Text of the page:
On our sister blog, The Case for Global Film, there are several entries about African films, filmmakers and cinema infrastructure which attempt to redress the absence of African voices. Explore them through the African Cinema category.

Killing the game?

Whatever your views on how we got into recession, most of us would agree that a shrinking economy is not a good thing (even if initially it means less energy consumption). The UK is now plagued by austerity policies which may end up making the situation worse, not better.

Some media industries – those that don’t rely directly on selling advertising space – have thrived during previous recessions. Cinema, especially in the 1930s, grew rapidly in the US and UK. A recent report announced that a season ticket to watch Premiership football was the last thing that fans would give up if their income fell.

But, outside Hollywood, cinema has often needed forms of government support. In Europe, film industries are heavily dependent on ‘soft money’ – tax concessions, loans and grants. In return for public spending, governments expect to see both cultural and economic benefits from healthy media industries. The economic benefits of soft funding are well set out in a report that can be downloaded free from the UK Film Council.

What this report demonstrates is that public funding support for media industries is not a luxury but a necessity. Without it, a major industry may falter with jobs being lost. Reducing the spend by 25% as current austerity plans dictate is likely to have a negative multiplier effect – i.e. losing more than 25% in revenues and future benefits for the economy.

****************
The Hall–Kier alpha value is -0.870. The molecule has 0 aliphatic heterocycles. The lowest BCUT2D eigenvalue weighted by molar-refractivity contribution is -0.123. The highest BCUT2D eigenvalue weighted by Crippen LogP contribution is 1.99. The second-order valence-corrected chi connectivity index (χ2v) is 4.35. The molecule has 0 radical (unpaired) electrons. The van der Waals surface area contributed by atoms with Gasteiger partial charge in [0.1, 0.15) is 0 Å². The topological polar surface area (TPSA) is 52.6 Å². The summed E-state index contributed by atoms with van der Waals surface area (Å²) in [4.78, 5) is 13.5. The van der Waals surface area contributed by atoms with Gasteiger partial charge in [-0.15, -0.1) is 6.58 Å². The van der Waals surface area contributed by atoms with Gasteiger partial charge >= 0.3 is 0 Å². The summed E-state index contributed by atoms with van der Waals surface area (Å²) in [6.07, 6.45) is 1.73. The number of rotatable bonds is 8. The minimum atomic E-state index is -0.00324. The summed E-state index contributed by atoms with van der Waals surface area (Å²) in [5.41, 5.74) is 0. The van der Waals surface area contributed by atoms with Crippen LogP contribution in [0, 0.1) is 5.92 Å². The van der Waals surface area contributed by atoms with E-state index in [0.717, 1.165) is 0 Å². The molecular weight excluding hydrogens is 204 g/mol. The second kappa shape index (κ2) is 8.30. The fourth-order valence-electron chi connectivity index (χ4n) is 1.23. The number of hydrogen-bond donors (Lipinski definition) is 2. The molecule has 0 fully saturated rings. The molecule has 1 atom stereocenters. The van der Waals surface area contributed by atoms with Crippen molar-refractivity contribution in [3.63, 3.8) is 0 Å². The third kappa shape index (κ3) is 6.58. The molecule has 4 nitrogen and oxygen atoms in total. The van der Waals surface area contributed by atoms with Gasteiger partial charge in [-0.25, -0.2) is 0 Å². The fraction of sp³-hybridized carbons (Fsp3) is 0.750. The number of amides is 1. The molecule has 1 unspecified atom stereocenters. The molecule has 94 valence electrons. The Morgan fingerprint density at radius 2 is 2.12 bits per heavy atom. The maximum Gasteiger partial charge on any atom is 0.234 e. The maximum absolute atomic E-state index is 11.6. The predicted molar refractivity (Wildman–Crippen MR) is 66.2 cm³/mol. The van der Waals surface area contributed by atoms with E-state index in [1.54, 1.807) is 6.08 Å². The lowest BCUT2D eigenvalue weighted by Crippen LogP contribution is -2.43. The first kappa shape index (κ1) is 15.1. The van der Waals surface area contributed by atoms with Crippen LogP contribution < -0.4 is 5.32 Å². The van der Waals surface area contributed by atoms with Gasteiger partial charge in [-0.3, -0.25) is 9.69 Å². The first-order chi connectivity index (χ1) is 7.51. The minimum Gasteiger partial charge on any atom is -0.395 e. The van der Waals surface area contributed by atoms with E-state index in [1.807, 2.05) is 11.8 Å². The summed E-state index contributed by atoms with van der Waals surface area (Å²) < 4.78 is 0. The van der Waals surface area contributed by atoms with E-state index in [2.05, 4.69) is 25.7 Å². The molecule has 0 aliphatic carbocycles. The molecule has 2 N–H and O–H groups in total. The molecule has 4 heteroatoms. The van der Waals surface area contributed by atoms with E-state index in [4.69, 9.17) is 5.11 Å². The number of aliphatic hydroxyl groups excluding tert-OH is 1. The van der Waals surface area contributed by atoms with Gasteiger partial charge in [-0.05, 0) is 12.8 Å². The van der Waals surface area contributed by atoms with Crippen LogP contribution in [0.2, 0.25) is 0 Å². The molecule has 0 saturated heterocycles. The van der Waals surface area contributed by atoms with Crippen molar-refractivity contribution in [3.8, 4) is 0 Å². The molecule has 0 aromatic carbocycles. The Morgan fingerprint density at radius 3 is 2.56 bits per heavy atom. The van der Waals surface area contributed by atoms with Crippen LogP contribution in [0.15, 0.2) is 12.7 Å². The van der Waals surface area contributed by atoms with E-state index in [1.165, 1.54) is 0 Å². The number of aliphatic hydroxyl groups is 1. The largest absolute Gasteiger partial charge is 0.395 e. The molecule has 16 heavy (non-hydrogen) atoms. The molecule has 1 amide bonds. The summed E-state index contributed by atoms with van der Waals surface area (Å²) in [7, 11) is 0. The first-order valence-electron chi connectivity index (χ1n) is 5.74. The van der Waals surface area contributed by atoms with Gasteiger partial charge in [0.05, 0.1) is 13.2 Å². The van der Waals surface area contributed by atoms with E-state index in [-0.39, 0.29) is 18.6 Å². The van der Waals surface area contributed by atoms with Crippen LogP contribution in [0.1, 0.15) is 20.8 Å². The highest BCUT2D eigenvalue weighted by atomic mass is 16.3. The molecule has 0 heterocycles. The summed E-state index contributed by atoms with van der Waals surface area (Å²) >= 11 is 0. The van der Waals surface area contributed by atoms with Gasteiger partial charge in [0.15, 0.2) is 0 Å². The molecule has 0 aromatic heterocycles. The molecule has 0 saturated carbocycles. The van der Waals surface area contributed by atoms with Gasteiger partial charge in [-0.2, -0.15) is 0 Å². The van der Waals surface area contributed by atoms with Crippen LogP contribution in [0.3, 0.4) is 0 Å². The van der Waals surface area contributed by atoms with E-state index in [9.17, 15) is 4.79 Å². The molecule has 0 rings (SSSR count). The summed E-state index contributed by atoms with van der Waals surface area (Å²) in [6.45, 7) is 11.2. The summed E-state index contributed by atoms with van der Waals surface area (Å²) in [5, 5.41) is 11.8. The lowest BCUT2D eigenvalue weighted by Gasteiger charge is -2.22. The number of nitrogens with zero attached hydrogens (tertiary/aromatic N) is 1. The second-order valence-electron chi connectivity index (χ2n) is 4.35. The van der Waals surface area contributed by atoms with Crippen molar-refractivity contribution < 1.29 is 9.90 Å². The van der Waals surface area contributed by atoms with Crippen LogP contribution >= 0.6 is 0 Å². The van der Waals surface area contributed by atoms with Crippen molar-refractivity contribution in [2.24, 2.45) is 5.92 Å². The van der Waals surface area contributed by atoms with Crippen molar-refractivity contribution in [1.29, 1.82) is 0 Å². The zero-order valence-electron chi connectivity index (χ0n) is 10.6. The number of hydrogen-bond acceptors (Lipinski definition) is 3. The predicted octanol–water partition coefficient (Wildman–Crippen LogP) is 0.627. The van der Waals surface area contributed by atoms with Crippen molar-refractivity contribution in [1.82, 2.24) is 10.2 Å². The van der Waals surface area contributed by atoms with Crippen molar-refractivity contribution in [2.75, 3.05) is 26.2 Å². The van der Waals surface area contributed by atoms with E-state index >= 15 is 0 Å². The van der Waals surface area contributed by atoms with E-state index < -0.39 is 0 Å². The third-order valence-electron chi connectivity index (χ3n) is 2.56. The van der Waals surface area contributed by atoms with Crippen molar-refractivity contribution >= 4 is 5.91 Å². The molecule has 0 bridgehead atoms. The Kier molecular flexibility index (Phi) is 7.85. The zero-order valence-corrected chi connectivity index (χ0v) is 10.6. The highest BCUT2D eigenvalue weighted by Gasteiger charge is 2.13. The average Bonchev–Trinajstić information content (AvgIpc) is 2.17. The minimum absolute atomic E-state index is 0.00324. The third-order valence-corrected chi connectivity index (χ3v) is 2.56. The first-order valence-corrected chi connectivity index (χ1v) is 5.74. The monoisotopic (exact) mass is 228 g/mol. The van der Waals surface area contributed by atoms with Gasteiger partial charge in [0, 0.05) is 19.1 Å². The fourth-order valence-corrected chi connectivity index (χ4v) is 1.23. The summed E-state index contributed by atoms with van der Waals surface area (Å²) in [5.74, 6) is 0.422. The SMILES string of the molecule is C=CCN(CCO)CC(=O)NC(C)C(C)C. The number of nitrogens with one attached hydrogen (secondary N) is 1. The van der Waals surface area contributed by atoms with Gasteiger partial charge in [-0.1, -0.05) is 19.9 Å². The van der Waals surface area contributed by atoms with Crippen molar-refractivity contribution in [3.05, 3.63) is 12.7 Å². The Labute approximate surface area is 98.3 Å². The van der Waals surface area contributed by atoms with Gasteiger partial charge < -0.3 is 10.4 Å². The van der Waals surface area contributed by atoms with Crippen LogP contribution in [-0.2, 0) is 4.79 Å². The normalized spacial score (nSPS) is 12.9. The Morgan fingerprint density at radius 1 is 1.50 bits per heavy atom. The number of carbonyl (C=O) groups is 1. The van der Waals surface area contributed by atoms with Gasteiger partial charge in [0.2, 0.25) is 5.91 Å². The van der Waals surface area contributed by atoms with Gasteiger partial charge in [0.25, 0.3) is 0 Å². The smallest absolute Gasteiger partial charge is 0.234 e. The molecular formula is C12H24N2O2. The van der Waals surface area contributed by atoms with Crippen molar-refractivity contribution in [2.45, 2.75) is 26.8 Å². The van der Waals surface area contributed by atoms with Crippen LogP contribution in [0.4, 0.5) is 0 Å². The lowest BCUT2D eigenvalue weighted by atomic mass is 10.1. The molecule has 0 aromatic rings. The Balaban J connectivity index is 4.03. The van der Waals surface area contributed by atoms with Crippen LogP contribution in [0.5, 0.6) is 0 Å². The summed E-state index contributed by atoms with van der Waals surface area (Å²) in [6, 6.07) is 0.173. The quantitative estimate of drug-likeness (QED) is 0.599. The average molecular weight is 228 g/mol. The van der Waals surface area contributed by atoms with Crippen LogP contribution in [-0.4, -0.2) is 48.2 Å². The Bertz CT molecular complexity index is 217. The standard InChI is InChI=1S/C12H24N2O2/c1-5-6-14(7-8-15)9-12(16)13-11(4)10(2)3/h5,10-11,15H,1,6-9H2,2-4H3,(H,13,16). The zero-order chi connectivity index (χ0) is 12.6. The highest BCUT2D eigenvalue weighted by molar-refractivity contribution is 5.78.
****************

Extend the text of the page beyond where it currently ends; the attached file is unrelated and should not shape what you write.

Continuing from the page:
Videogames

Many commentators argue that the video games industry internationally is now challenging the film industry in terms of economic value. (See Chapter 7 in MSB5.) The US and Japan are the major international players in this industry, but the UK and France have jostled for third place for some time. Now, because of lack of public funding support, UK games companies and individual games designers are leaving the UK and moving to where support is available. Multinational games companies are closing operations in the UK and moving them to South Korea, Australia and, especially, Canada where such support is more easily available. In this context it isn’t surprising that what is left of the UK games industry was shocked by the recent budget decision to withdraw the planned scheme for tax relief announced by the previous Labour government. The story and its background are covered in detail in Guardian reports. When Labour’s plans were announced in March, this was the reaction from the industry:

. . . Richard Wilson, the chief executive of the trade association Tiga, which is only 10 years old, says the decision “will more than pay for itself. We predict over the next five years tax relief should result in the creation of 3,500 graduate level jobs, another £457m of investment into the sector, and £415m in tax receipts for the Treasury.” (Guardian 29/3/2010)